Unfortunately for Palsson’s purposes, by far the most important revelation in Writing on Ice is a fact about which the diaries are entirely silent; Stefansson’s "country marriage" to his Inuit (Inuvialuit) seamstress Pannigabluk, which resulted in the birth of a son, Alex. Although it has been common knowledge in the western Arctic for 90 years, most previous biographers have been either ignorant of this important aspect of Stefansson’s private life, or oddly reticent to divulge it. Hunt (1986: 120-121), for instance, treats the accusation (which he learned of from missionary Charles Whittaker) as unproved malicious gossip, prompted by "fear of Stefansson’s genius for publicity." However Palsson is not the first to point an unambiguous finger. Nearly twenty-five years ago, Richard Finnie, a friend of Stefansson’s, published an article entitled "Stefansson’s Mystery" which clearly identifies Stefansson as the father of Alex and partner of Pannigabluk (Finnie 1978).

Many readers, however, will be unfamiliar with Finnie’s account, and Palsson is to be praised for presenting the case squarely and in a manner likely to attract wider attention. Not only did Alex closely resemble his father, there is documentary evidence presented by Palsson from Anglican baptismal records, and of course the testimony of modern Inuvialuit (as the Inuit of the western Canadian Arctic are known), including numerous Stefansson grandchildren (Alex died in the late 1960s). Yet Stefansson never acknowledged his arctic family, either in public or even in his "private" diaries. After leaving the Arctic in 1918, he never — apparently — contacted or supported them in any way. Palsson is able to cite diary entries from the period when Stefansson and Pannigabluk were living together, and particularly from around the time of Alex’s birth, which achieve a certain poignancy when one realizes what was actually happening. But at no point does Stefansson reveal himself; never is Pannigabluk mentioned in anything more than a casual or off-hand way, and Alex is never mentioned at all. A hand-tinted lantern slide in the Stefansson Collection reproduced by Palsson as the front cover of the book shows Pannigabluk and Alex, when the latter was about four years old. Stefansson’s caption misnames the boy as Eric.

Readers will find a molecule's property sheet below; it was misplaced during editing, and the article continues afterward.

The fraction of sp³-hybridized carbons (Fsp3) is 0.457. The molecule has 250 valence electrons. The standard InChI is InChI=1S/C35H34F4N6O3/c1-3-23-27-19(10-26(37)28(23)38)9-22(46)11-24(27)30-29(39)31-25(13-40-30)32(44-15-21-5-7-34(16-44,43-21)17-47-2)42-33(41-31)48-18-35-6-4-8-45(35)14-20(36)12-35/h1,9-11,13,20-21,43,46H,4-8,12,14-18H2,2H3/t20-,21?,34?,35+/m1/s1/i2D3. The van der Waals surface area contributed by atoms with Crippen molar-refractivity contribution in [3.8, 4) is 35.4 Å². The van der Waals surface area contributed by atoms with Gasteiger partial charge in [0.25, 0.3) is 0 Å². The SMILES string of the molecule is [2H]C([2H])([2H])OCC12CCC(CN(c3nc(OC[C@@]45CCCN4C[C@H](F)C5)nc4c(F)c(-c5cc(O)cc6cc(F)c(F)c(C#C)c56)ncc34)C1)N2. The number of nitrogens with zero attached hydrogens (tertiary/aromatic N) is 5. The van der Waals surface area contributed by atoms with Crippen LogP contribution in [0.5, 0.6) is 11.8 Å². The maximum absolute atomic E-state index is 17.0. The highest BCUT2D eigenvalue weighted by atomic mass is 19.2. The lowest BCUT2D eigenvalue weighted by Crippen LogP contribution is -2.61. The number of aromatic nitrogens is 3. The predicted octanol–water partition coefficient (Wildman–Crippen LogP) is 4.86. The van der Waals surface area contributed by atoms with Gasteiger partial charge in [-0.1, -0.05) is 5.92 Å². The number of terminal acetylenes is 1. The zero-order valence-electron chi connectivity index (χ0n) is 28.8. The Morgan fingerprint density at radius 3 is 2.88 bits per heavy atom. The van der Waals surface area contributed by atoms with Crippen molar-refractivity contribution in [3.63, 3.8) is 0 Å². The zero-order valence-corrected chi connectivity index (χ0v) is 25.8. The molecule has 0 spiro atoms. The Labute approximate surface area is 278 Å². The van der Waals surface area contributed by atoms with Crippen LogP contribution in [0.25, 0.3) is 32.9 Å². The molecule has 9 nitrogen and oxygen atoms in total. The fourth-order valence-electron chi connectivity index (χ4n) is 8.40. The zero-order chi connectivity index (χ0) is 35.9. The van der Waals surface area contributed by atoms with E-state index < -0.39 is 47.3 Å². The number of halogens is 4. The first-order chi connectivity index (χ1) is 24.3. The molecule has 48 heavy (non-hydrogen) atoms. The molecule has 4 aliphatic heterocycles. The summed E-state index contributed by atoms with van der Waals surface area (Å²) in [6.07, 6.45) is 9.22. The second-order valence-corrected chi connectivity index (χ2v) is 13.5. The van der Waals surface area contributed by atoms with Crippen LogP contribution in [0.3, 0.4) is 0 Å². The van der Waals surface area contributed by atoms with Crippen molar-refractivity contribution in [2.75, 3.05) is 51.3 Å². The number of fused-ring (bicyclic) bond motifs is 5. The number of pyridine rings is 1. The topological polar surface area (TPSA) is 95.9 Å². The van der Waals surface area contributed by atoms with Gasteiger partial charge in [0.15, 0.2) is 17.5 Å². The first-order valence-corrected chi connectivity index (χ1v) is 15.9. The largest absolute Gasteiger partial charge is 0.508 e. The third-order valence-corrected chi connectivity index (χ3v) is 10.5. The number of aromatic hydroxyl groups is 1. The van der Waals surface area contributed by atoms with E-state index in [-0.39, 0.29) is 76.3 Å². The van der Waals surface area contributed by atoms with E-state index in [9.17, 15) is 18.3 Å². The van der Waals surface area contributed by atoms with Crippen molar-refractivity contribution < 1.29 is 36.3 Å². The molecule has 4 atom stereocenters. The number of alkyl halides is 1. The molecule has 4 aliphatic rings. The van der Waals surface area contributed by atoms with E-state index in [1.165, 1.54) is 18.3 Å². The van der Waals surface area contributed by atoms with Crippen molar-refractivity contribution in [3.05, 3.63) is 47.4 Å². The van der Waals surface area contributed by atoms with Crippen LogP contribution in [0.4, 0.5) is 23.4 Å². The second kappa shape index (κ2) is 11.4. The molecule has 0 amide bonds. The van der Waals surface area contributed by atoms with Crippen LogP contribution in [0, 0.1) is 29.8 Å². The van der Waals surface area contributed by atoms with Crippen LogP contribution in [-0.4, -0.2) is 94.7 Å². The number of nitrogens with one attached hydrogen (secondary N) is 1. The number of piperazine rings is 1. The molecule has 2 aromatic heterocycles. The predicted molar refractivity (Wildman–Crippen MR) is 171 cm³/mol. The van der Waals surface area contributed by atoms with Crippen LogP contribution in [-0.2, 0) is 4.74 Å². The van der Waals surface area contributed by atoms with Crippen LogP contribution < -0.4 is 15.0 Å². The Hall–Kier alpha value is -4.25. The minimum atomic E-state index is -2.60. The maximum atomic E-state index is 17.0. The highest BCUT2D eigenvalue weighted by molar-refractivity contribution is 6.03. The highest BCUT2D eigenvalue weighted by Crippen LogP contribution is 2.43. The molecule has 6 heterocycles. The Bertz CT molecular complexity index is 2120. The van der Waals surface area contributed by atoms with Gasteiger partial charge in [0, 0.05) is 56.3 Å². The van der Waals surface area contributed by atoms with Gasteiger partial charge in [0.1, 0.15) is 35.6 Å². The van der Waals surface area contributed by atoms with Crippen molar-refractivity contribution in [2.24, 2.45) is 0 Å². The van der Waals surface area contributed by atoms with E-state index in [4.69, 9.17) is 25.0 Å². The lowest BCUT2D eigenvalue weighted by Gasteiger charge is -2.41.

As his treatment of Pannigabluk and Alex makes clear, Stefansson could be a very unscrupulous man, more concerned about his public image than in decent behaviour. Early twentieth century audiences in Europe or North America might have been shocked to learn that he had fathered a child on a "native" woman (although such events were far from rare). Modern readers are much more likely to be offended by his abandonment and denial of them, as apparently were people in the Western Arctic at the time (see the Chipman letter cited in Hunt 1986: 120). His behaviour is difficult to forgive, particularly from a man who presented himself as a free thinker, a severe critic of missionary morality, and a tolerant and sincere admirer of all things Inuit.

The remainder of Writing on Ice is taken up by the diaries. They are not complete, but are a selection informed — at least in part — by Palsson’s interests. Without doing a word count, one has the impression that it is slightly shorter than Wissler’s selection, published over sixty years ago, but there is a great deal of overlap. The areas of non-overlap are interesting. Wissler’s selection, according to Palsson, "is highly biased, focusing on ’stories’ (oral tradition) and ’material culture’ (hunting techniques, tools, clothing), rather than the living reality of the Arctic here and now" (p. 31, brackets his). What interests Palsson, instead, is "information on the making of ethnography and the relations between whites on the one hand and Inuit and Indians on the other" (p. 31). He is also interested in diary entries of a personal nature.